This run of red cards at Leeds United confuses me. There’s a temptation to jump on the bandwagon and slate the players’ discipline but Leeds as a club don’t have a discipline problem, or not in the way that I would define it.
I’ve seen clubs with poor discipline before and to my mind it boils down to a dressing room where players aren’t pulling a leg in training, lads are on the lash when they should be tucked up at home and people are disrespecting the manager or trying their best to undermine him. I’ve seen plenty of that in the past and trust me, it quickly drags a club down.
This squad at Leeds, from the outside anyway, look like a fairly diligent bunch. They’re not old-school, hatchet-job types or anything close. It’s quite a young group and it isn’t full of what you’d call difficult-to-manage characters. They’re clearly playing for Thomas Christiansen and the effort is there, suggesting to me that there’s no great issue with attitude. Players are doing stupid things at strange times and that’s quite difficult to address. Fair enough, Gaetano Berardi might be prone to a headbutt but who saw one coming from Eunan O’Kane?
Four suspensions for one game is a ludicrous number, though, and it’s hard to get away from the feeling that Leeds are starting to do themselves in. They had it coming with the new badge they released on Wednesday and the sooner that’s shelved the better for everyone but it won’t take long before attention turns back to football and the club are in a massively questionable position in the Championship.
Tenth place and three points off the play-offs is not the end of the world and Leeds are more than close enough to the business end to strike but this is the stage of the season where clubs either come good or fall away and I’m starting to wonder if Christiansen’s squad have the legs for a top-six finish.
At its best, their form has been excellent but everything this season is coming in bursts. It’s almost like Leeds can get it together for six or seven matches but then the players go over the peak, they can’t sustain the same energy or focus and bad results hit them in a flurry. At stages they’ve looked like a top-six team with a very solid defence and an effective front four but the recent run of one point from four league games simply isn’t promotion form. I don’t think they can say that 10th place reflects unfairly on them.
Maybe this is the way it’s going to for the rest of the season – big ups, big downs and a league position which doesn’t quite cut it in the end. By no means have Leeds slipped out of contention and they’ve still got a massive opportunity in front of them but when mistakes and stupid red cards creep in, the things that throw away points cheaply, you do start to wonder how much the players really believe. I can say from experience, because I was no different, that errors of judgement become worse when your confidence is down.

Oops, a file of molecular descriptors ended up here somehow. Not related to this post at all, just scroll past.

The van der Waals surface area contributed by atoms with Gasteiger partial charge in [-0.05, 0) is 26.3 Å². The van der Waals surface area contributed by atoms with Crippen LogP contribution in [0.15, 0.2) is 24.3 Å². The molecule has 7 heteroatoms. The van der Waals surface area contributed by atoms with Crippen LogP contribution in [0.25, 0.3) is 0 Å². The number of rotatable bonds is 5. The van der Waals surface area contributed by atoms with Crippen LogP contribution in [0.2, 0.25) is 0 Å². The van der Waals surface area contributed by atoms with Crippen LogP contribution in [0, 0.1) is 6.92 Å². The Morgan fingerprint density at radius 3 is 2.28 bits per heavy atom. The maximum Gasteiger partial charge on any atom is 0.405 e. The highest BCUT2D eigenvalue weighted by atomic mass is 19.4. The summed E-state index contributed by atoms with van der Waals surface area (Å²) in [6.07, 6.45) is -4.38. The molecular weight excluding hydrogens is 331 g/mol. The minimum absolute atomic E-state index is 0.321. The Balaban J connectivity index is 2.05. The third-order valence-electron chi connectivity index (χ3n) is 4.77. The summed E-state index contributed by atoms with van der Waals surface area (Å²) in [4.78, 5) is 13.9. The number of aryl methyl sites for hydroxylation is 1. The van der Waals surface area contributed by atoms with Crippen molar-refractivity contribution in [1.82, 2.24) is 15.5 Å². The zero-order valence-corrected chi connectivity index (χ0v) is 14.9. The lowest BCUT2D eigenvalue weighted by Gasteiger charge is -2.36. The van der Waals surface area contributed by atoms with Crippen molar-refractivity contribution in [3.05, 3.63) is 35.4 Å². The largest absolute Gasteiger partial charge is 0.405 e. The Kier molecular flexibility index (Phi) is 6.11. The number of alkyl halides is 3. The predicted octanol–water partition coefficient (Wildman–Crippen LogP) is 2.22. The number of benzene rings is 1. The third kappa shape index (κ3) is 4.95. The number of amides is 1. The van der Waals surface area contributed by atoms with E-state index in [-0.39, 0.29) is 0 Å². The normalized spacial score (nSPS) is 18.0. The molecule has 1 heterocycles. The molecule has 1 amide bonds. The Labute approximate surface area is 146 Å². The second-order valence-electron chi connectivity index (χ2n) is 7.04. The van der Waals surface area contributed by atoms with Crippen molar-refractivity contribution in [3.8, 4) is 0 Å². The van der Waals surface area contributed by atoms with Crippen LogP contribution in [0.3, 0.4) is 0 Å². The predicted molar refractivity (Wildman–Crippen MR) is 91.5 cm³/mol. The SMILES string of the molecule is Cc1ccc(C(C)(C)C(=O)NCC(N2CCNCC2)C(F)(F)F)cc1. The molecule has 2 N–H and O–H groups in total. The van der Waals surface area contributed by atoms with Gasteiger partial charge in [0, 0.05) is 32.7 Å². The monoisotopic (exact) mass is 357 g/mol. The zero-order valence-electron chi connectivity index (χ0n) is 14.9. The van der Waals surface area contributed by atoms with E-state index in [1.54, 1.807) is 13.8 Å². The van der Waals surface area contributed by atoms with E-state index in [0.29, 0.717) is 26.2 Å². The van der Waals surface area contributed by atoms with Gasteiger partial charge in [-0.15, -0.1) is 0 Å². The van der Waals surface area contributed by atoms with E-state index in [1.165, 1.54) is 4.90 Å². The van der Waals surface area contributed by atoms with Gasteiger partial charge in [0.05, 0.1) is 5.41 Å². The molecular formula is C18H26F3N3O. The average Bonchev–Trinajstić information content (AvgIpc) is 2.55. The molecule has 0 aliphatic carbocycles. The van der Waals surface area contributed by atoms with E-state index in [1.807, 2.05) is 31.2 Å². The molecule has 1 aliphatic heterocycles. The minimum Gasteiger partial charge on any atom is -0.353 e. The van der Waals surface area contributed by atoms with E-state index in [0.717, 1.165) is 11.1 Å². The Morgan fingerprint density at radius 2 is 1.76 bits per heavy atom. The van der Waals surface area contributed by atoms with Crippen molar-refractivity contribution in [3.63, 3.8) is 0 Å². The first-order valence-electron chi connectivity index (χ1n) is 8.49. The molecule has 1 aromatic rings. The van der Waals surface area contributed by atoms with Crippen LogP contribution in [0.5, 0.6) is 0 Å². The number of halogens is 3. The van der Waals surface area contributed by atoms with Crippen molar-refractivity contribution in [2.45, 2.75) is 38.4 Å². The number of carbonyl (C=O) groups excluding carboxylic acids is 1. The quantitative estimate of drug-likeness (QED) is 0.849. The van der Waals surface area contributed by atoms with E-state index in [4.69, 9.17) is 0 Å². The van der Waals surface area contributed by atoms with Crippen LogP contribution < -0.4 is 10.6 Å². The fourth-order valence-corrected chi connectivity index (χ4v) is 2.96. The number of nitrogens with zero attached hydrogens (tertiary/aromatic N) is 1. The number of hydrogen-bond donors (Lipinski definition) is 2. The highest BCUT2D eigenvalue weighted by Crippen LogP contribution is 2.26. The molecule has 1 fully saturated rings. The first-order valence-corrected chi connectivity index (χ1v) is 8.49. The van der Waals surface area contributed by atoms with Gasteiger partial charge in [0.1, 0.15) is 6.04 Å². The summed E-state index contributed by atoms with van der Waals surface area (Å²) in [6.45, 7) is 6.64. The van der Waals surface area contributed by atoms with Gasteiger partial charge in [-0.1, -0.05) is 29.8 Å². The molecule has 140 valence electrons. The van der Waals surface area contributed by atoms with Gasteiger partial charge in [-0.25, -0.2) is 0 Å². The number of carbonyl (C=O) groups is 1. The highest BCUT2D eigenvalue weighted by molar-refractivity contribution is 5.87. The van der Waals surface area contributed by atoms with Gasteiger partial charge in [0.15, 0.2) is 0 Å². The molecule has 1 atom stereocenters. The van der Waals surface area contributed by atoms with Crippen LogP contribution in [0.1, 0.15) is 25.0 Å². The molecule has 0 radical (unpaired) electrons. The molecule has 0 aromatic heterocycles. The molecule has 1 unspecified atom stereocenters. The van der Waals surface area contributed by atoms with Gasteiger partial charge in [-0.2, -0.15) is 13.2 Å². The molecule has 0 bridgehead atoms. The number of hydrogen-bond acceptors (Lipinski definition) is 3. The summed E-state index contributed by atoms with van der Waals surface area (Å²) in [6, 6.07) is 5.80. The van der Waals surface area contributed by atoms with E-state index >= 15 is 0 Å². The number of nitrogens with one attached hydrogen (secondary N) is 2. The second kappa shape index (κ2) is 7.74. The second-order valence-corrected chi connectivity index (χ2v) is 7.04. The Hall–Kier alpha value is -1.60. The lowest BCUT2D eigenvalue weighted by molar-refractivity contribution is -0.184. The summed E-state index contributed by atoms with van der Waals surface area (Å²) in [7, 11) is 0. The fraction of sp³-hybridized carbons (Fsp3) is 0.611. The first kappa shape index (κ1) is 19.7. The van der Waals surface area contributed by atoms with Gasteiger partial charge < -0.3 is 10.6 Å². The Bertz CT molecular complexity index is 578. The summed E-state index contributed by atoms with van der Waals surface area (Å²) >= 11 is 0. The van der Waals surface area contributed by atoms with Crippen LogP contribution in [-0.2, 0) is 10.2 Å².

At this stage it’s important to think about what the aim was this season. Leeds, or their owner, wanted a top-six place but I don’t think anyone ever laid out promotion as an essential target. You can feel the Andrea Radrizzani regime taking their time with everything and I can’t be critical of that but perception is vital. It’s one thing to fall short of the play-offs, because in a competitive league you can’t all be winners. But it’s another to be seen to be allowing yourselves to fall short. If I learned one thing at Leeds its that you can’t afford to tail off tamely. Everyone is expected to fight and everyone is expected to play their part.
That doesn’t just apply to the players on the pitch either. The squad needs a striker and if Leeds can find a way to get Christiansen a good option, they should do what’s required to get one. I don’t mean go mad and spend the family inheritance but push the boat out a little bit and create the best possible chance within the sort of financial framework you’re trying to stick to. Little gambles can pay off big time.
Whenever the word ‘project’ is used – and let’s be clear, football clubs do need vision beyond the next game or the next signing – I always come back to the issue of what is going on around Leeds. When a big-hitting side like Newcastle win the title, as they did last season, you put that down as the natural flow of things but the list of other clubs who’ve made it to the Premier League constantly beg the question of why Leeds are still in the Championship eight years after we got ourselves out of the hell that was League One.
Huddersfield are in the Premier League, and Brighton and Swansea. I remember playing all three clubs in League One for goodness sake! Burnley managed it and so did Bournemouth. There’s a fair point to be made about the money some of those clubs had to play with but the fact remains that they found a way to progress season on season.
Even now, if you look at the Championship, Bristol City and Cardiff are both up there. Derby are finding a way to handle the heavy pressure that’s always on them. Brentford are ahead of Leeds and Preston are just behind. In no way should any of these clubs be to good or big for Leeds to keep pace with and seriously challenge. A top-six finish was the aim when the season began and for me, that’s still the basis on which the season will be classed as a success. Anything less is normal service resumed and normal service in the Championship is not enough. At some point Leeds have to take the next step forward.